Thursday, March 24, 2011

The Mom Struggle

I was touched by a blog entry my friend wrote last week. Read it here. The lines that resonated with me were "Motherhood is the hardest kind of service...[it is] not glamorous service, but humble, often thankless service." I couldn't agree more. And like my friend, I often find myself trying to fill my life with lots of things that are wonderfully fulfilling distractions from my mothering job.

Of course, this is nothing new. I think some women are talented at embracing motherhood and finding great joy in that role (I admire them!). And while I do LOVE being a mom, motherhood is a constant tug for me between things I'd like to do with my time and life and things I should do.

But with my friend's words of encouragement swirling around in my mind, I woke up today committed to embracing my mothering responsibilities. I made homemade pancakes for breakfast which I haven't done for a couple weeks. Oh the elation and resounding "thank yous." Then instead of starting a painting project (which was my original goal), I sat down and played doll house with CJ. We acted out a birthday party for "Daddy."

For lunch we had an indoor picnic lunch. I spread a blanket on the floor and we dined on left-over pizza, apple sauce, and cantaloupe.

CJ loves cantaloupe, and I captured this moment of her enjoyment:

And you know what? Happiness came. It just spilled out like a tipped cup. As simple as that. I found myself laughing and enjoying the moment.

This morning with my daughter made me more happy than any novel-reading/writing could. It was equally satisfying as a long run :-). And had much more far-reaching importance than a painted room (which I'll still have to do).

I am blessed to be a mother. And I'm blessed to be able to spend these years of my life taking care of my children and enjoying them. This is what I need to remember.

Thursday, March 17, 2011

T-man's Day!

Remember my post about my unhappy boy? Well, this week he had a lot to be happy about. He entered an essay contest sponsored by the Washington Post and was one of six finalists. On Tuesday, he and I drove to Washington DC for a summit luncheon on childhood obesity where he read his essay aloud.

The luncheon was adorable. I loved these center pieces (the grass was real!)
He was sick that day with a fever - but both of us wanted to go. So we relied on liquid Tylenol and Ibuprofen (my purse was very heavy) and pressed forward.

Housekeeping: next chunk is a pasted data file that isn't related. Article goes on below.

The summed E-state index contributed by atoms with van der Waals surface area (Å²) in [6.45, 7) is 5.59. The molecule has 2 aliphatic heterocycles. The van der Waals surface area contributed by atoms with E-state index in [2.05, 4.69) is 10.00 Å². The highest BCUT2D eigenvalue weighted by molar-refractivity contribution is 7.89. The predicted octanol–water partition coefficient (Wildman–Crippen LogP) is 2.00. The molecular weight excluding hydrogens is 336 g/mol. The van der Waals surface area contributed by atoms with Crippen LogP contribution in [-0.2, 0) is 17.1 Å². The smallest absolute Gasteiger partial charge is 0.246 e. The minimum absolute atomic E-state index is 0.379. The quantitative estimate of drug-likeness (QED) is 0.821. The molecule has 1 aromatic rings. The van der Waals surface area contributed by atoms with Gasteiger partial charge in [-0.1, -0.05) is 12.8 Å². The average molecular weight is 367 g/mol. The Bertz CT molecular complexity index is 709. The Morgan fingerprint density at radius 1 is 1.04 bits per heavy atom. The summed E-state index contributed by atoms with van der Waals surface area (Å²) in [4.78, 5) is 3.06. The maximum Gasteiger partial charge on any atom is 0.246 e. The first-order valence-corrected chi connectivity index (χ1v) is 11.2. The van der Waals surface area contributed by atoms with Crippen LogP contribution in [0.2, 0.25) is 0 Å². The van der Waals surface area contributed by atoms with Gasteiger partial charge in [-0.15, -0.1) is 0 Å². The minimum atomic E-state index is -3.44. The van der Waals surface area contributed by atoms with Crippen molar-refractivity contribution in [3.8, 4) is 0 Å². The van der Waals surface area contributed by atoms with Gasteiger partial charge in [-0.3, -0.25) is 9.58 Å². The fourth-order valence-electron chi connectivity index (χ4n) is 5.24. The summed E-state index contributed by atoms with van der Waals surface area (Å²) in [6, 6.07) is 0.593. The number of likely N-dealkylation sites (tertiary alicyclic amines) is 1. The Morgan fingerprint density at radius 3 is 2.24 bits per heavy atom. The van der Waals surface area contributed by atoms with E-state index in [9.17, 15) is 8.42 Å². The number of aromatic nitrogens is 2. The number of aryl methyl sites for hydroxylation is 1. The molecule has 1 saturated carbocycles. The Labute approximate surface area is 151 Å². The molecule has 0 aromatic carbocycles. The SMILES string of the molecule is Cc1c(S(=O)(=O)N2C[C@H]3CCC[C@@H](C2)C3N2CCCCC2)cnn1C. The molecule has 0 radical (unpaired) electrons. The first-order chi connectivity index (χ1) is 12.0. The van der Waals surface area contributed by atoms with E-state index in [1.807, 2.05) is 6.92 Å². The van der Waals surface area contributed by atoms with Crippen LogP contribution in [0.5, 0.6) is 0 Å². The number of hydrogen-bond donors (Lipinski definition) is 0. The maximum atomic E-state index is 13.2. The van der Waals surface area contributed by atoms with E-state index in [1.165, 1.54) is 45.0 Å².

He was pretty nervous right before going up on the stage...and he was the first one in line! But he did a stellar job. He read the words with emphasis just like we practiced at home. "I LOVE vegetables!" he said with a smile. And when he read his line, "When I was little..." and the audience laughed, he just kept going. He even put his paper down and looked out at the audience on his last line, "I usually eat two helpings of vegetables...and sometimes even thirds!"
Celebrity moment! Carla Hall, a Top Chef contestant, made the lunch. She made her famous chicken pot pie. (The funny part is - I've only watched two episodes of Top Chef, ever. And it just so happens that her "Pot Pie" episode with Jimmy Fallon was one of them!). So, I was thrilled to meet her and eat her homemade pot pie.
It was a wonderful day to spend with my boy. I loved riding in the car with him and getting the chance to just talk. I loved walking from Pennsylvania Ave. up 15th street holding his hand. I loved our sight-seeing side trip to take a picture of the White House. I loved watching him shake everyone's hands. I loved watching him read his essay. But mostly, I just loved seeing him smile...all day long.

Tuesday, March 8, 2011

The Value of Work

I really like to play. I like to read a good book. I like to take long walks or go to the park. I relish movie nights with a tub of buttered popcorn. And I LOVE road trips when I can leave behind all cooking and housework. I've decided that I'm much better at playing than working. My husband, on the other hand, loves to work. Often, he works to relax (an oxymoron in my opinion - but not his).

Work is on my mind because for the next few months we'll be doing much more work than play. Painting. Cleaning. Organizing. Packing. Yard work. Work. Work. Work.

Last Monday night during our weekly Family Home Evening lesson, my husband talked to the kids about work. He explained that we were all going to be required to do more as we prepare for our move. There were the expected groans and grumblings. Really, who likes to be told that more work is ahead?

But last night I saw a glimmer of hope in my five small children. We needed to get the house ready for a Realtor who was coming to look at the house. My children did job after job after job. Wiping walls, sweeping, dusting, organizing, and vacuuming. They surpassed their tired point and kept working. All of us collapsed into bed exhausted. But we had done it!

And while I'd still much rather curl up on the couch with a lovely book, I have to admit that it really felt good to work hard. David O. McKay said "Let us realize that the power to work is a blessing and the love of work is success." I may not have found success quite yet, but I know I'll have ample opportunities in the next few months to "work" on it.